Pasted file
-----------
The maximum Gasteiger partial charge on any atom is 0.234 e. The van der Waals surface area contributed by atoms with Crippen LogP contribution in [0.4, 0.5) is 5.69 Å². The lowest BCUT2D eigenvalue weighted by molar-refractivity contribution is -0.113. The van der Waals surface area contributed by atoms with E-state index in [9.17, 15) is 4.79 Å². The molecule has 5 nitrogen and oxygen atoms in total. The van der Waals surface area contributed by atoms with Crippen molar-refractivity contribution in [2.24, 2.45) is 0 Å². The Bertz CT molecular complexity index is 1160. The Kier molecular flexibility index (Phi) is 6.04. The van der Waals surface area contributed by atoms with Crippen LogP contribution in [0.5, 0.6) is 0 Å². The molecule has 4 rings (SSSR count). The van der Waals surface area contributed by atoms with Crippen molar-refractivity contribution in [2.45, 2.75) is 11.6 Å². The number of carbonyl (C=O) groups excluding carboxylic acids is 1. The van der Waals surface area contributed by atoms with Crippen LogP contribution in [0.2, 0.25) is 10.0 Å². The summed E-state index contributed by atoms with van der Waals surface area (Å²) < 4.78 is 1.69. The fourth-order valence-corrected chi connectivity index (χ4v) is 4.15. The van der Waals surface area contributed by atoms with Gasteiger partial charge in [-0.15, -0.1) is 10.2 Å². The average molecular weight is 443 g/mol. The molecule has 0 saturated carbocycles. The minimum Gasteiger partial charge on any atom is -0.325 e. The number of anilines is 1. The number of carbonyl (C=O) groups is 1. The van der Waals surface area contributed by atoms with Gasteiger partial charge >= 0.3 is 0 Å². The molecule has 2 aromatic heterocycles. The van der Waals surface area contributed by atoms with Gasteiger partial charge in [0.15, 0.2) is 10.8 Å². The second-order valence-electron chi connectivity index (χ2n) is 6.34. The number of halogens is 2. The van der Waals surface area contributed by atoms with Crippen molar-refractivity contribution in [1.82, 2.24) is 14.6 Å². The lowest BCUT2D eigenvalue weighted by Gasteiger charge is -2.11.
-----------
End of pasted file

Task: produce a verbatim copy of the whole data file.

The maximum Gasteiger partial charge on any atom is 0.234 e. The van der Waals surface area contributed by atoms with Crippen LogP contribution in [0.4, 0.5) is 5.69 Å². The lowest BCUT2D eigenvalue weighted by molar-refractivity contribution is -0.113. The van der Waals surface area contributed by atoms with E-state index in [9.17, 15) is 4.79 Å². The molecule has 5 nitrogen and oxygen atoms in total. The van der Waals surface area contributed by atoms with Crippen molar-refractivity contribution in [2.24, 2.45) is 0 Å². The Bertz CT molecular complexity index is 1160. The Kier molecular flexibility index (Phi) is 6.04. The van der Waals surface area contributed by atoms with Crippen LogP contribution in [0.5, 0.6) is 0 Å². The molecule has 4 rings (SSSR count). The van der Waals surface area contributed by atoms with Crippen molar-refractivity contribution in [2.45, 2.75) is 11.6 Å². The number of carbonyl (C=O) groups excluding carboxylic acids is 1. The van der Waals surface area contributed by atoms with Crippen LogP contribution in [0.2, 0.25) is 10.0 Å². The summed E-state index contributed by atoms with van der Waals surface area (Å²) < 4.78 is 1.69. The fourth-order valence-corrected chi connectivity index (χ4v) is 4.15. The van der Waals surface area contributed by atoms with Gasteiger partial charge in [-0.15, -0.1) is 10.2 Å². The average molecular weight is 443 g/mol. The molecule has 0 saturated carbocycles. The minimum Gasteiger partial charge on any atom is -0.325 e. The number of anilines is 1. The number of carbonyl (C=O) groups is 1. The van der Waals surface area contributed by atoms with Gasteiger partial charge >= 0.3 is 0 Å². The molecule has 2 aromatic heterocycles. The van der Waals surface area contributed by atoms with Gasteiger partial charge in [0.15, 0.2) is 10.8 Å². The second-order valence-electron chi connectivity index (χ2n) is 6.34. The number of halogens is 2. The van der Waals surface area contributed by atoms with Crippen molar-refractivity contribution in [1.82, 2.24) is 14.6 Å². The lowest BCUT2D eigenvalue weighted by Gasteiger charge is -2.11.